Amnesty International and ERRC call on Czech Government to protect Romani people
Human rights organizations Amnesty International (AI) and the European Roma Rights Centre (ERRC) have called on the Czech Republic to protect Romani people from terror and violence. The organizations published their joint declaration in response to the planned anti-Romani demonstrations that await the Czech Republic in the coming days. (See: http://www.romea.cz/en/news/czech/czech-republic-protect-roma-at-risk-of-violence-ahead-of-far-right-demonstration
Tomorrow, Saturday, 3 August, a protest will be held in the town of Vítkov, where little Natálka Kudriková suffered serious burn injuries in April 2009 as the result of an arson attack. Members of the ultra-right set the Romani family's house on fire.
“The government must ensure that these protests do not lead to violence against Roma communities, and that those at risk get the protection they need,” said John Dalhuisen, Europe and Central Asia Programme Director for Amnesty International. For its part the ERRC has recorded nine anti-Romani demonstrations and marches in the Czech Republic since April of this year, some of which have taken place repeatedly in the same locations.
“The situation is extremely tense in the Czech Republic at the moment, with far right groups rapidly gaining in influence. Many Roma families and activists we talk to fear for their safety, in particular ahead of demonstrations like those planned tomorrow,” said Dezideriu Gergely, Executive Director of the ERRC.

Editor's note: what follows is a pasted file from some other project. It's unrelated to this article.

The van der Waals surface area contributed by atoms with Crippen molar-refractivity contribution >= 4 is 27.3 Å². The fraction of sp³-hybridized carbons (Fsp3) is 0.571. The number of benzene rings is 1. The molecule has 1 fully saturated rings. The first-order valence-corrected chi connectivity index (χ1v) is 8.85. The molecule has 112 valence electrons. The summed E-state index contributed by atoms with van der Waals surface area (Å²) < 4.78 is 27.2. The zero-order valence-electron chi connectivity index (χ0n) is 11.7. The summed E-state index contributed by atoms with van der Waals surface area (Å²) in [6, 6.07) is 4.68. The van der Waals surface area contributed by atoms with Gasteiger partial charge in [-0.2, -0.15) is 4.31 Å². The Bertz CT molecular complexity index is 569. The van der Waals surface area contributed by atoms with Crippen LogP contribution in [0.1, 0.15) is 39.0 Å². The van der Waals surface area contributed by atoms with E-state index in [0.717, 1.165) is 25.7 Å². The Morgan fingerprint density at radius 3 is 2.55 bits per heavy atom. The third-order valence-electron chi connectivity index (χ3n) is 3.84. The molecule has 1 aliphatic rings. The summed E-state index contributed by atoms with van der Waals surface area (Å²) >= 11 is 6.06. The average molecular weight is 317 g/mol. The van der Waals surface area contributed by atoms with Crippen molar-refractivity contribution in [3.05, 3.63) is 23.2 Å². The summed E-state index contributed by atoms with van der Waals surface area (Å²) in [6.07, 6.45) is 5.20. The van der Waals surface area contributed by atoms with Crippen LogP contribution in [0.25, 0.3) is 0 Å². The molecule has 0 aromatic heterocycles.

Natálka Kudriková's mother recently told the ERRC she is concerned there will be more attacks. "We cannot understand how the government allows them to march in this town when everybody knows who they are," she said. "These marches will fuel more violence against us and we are afraid that more Roma families will be attacked."
There are currently between 150 000 and 300 000 Romani people in the Czech Republic. Attacks against this community have increased in recent years.
The ERRC reports that between January 2008 and December 2012, at least 48 attacks against members of this minority took place in the country. A few days ago the Czech Security Information Service (Bezpečnostní informační služba - BIS) reported that anti-Romani sentiment amongst a part of the general public is a greater problem than small groups of right-wing extremists are. In its quarterly report, BIS warned that ordinary citizens have participated in anti-Romani demonstrations recently in České Budějovice and Duchcov.
The Czech Government is currently reviewing Romani issues for another reason as well. Last Thursday the UN Human Rights Committee called on the Czech Republic to close the pig farm that was built during the 1970s on the site of a former concentration camp for Romani people in Lety by Písek.
Prague has one year to respond to the committee's recommendations. Czech PM Jiří Rusnok participated in a ceremony at Lety yesterday commemorating two anniversaries related to the WWII-era camp. It began operations on 1 August 1942 and was closed on 8 August 1943.
A total of 326 children, men and women are recorded as having died at the camp. As far as the closure of the pig farm on the site is concerned, Rusnok said he must first familiarize himself with the UN committee's recommendations in detail.
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